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An extremely rare & historic George III Drinking Cup made in Edinburgh in 1804 by McHattie & Fenwick.

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373740

The Cup is of an unusually large size and exceptionally thick gauge, which is seen in the images by the thick rim.  This piece has slightly baluster sides engraved around the rim with swags of flowers beneath reserves of pellets and lines all linked by small vacant ovals with pendant flower heads below.  The front displays a large wreath cartouche of flowers and leaves enclosing the contemporary inscription 'To the Revd. Mr.Thomas Macknight from Mrs Profr.Robison as a Token of Gratitude and Esteem Edinr.Feby.1805.'  The slightly concave base displays a crisp set of hallmarks and this piece is in quite exceptionally crisp condition.  The quality is outstanding and the engraving has been executed to the highest standards.


As well as its unusual form and weight, this piece has important historical connections with regard to the individuals recorded in the inscription.  The Very Reverend Dr. Thomas Macknight was born in 1762 and was a minister who rose to the highest rank as Moderator of the General Assembly of the Church of Scotland in 1820.  He was also a gifted Physicist, Mathematician and Geologist.  In 1791, he took over the South Leith Church and, in 1804, moved to Trinity College Church between the old town and the new town.  In 1799 he was elected a Fellow of the Royal Society of Edinburgh and Edinburgh University awarded him an honorary doctorate in 1808.


His connection with Robison was certainly in the area of Natural Philosophy (nowadays referred to as Physics)) in which he succeeded Robison as Chairman in early 1805, due to the latter's death on January 30th of that year.  Macknight died in 1836.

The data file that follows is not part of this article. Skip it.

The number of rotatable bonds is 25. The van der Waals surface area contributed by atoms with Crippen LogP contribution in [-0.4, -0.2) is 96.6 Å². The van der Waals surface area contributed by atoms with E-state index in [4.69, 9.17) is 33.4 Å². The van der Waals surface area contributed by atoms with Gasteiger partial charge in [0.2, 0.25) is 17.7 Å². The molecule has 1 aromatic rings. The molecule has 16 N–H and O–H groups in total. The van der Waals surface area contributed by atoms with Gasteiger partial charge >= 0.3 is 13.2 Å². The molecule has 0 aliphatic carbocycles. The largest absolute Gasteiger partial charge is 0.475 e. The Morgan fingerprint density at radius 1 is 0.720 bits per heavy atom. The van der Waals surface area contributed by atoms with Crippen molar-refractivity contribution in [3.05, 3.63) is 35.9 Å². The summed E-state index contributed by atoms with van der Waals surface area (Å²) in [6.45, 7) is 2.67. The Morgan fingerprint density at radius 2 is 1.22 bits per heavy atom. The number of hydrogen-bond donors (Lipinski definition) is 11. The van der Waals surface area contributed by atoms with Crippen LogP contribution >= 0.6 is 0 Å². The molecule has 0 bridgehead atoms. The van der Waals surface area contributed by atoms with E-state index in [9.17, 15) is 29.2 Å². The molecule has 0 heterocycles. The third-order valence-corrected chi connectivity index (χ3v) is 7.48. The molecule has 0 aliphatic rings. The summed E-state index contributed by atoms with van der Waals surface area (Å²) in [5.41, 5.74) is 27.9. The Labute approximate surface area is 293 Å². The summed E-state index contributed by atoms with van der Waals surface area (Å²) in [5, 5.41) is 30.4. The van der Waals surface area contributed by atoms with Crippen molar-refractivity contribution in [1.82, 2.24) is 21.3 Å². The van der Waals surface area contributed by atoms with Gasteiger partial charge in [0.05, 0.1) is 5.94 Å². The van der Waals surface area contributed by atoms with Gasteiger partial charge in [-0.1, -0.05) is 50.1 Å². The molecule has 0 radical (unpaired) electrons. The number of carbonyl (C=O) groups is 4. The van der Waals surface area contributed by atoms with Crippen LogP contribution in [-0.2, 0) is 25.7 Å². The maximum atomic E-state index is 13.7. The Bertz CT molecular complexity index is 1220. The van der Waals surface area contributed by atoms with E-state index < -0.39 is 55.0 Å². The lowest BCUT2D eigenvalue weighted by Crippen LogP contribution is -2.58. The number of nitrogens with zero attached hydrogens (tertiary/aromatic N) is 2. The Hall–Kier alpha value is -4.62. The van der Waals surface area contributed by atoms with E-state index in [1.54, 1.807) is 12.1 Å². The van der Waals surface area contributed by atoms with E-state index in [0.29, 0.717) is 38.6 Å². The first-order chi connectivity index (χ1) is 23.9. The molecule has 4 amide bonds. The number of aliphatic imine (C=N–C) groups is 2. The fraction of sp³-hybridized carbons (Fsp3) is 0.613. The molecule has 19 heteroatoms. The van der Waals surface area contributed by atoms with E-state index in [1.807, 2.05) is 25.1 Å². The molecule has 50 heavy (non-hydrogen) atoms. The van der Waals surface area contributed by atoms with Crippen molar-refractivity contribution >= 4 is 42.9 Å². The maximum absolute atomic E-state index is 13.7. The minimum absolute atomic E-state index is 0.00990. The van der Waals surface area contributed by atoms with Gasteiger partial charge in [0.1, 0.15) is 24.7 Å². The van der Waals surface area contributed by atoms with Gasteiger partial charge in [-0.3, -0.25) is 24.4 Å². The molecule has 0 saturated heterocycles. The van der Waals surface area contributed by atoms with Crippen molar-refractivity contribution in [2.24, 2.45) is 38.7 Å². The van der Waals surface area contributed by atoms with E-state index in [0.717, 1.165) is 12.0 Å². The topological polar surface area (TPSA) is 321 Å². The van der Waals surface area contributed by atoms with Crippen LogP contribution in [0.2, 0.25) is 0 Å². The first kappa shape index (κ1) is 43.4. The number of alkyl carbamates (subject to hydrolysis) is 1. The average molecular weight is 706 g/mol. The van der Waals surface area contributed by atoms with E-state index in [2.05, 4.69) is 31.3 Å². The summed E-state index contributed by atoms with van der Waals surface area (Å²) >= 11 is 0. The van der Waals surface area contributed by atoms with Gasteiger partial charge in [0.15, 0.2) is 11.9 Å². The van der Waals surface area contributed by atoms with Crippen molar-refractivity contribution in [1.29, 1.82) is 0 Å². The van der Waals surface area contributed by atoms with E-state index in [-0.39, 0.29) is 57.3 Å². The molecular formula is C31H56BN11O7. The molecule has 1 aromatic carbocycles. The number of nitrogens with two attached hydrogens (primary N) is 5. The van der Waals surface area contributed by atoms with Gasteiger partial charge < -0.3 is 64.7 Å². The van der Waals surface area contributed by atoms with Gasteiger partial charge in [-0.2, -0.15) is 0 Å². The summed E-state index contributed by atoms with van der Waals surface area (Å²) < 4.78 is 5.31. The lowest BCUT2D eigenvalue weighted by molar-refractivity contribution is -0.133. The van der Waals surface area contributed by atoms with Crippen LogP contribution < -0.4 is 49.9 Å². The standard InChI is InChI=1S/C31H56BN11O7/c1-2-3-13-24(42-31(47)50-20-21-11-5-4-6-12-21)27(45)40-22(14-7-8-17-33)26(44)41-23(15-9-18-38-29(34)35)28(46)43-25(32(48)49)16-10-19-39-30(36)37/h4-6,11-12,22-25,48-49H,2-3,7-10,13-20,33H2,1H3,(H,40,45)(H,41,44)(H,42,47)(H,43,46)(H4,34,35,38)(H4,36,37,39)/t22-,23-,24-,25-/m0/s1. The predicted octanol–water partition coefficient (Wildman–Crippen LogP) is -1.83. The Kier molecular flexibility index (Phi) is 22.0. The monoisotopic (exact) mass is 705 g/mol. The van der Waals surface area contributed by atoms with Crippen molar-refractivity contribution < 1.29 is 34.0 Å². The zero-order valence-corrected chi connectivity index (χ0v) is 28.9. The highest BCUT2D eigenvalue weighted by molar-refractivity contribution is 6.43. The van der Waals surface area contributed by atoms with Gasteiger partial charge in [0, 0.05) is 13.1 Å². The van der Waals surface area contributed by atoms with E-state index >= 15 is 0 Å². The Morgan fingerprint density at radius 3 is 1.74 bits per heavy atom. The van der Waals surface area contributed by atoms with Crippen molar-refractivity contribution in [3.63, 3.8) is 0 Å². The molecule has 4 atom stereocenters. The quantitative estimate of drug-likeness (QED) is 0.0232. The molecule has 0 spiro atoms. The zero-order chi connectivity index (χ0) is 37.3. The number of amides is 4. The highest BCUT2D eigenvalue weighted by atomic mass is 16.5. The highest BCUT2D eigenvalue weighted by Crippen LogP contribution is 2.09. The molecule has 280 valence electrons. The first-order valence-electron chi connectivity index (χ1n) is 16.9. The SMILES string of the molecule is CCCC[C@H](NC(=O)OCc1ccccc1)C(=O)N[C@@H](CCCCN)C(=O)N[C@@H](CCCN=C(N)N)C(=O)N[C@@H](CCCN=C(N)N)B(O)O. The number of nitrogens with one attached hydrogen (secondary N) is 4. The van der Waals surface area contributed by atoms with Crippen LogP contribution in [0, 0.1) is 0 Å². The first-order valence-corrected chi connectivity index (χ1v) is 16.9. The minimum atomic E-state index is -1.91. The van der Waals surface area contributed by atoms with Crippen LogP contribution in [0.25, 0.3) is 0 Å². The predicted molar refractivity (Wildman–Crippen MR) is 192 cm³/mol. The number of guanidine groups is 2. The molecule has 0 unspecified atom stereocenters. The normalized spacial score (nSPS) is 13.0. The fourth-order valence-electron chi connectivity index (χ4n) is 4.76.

John Robison was an eminent mechanical philosopher and Professor of Natural Philosophy at the University of Edinbugh.  He was born in 1739 and it is possible that Macknight studied under him.  He served as a midshipman aboard HMS Royal William under Admiral Charles Knowles who took part in general Wolfe's expedition to Quebec.  Robison's main task was to be a tutor to Knowles's son Edward on that expedition.  One of Robison's more unusual accolades was the testing of John Harrison's Marine Chronometer.  Robison was also appointed to the Board of Longitude by Admiral Anson who was First Lord of the Admiralty on account of Robison's mathematical skills.  The tests proved that the Chronometer was accurate.


Robison was also on friendly terms with James Watt and worked on an early form of steam car with him.  It came to nothing, but Robison did invent the siren.  He also went to Russia with his old friend Admiral Knowles to advise the Russians on shipbuilding, a task he undertook with distinction impressing Catherine the Great.  With the incorporation of the Royal Society by Royal Charter in 1783 Robison was appointed Secretary.  In 1797 he published 'Proofs of Conspiracy' alleging secret intrigue by the 'illuminati' and Freemasons.  It would appear that Robison's widow gave the cup to MacKnight very soon after her husband's death.


Height: 3 inches, 7.5cm.

Diameter: 3.6 inches, 9.25cm.

Weight: 7oz.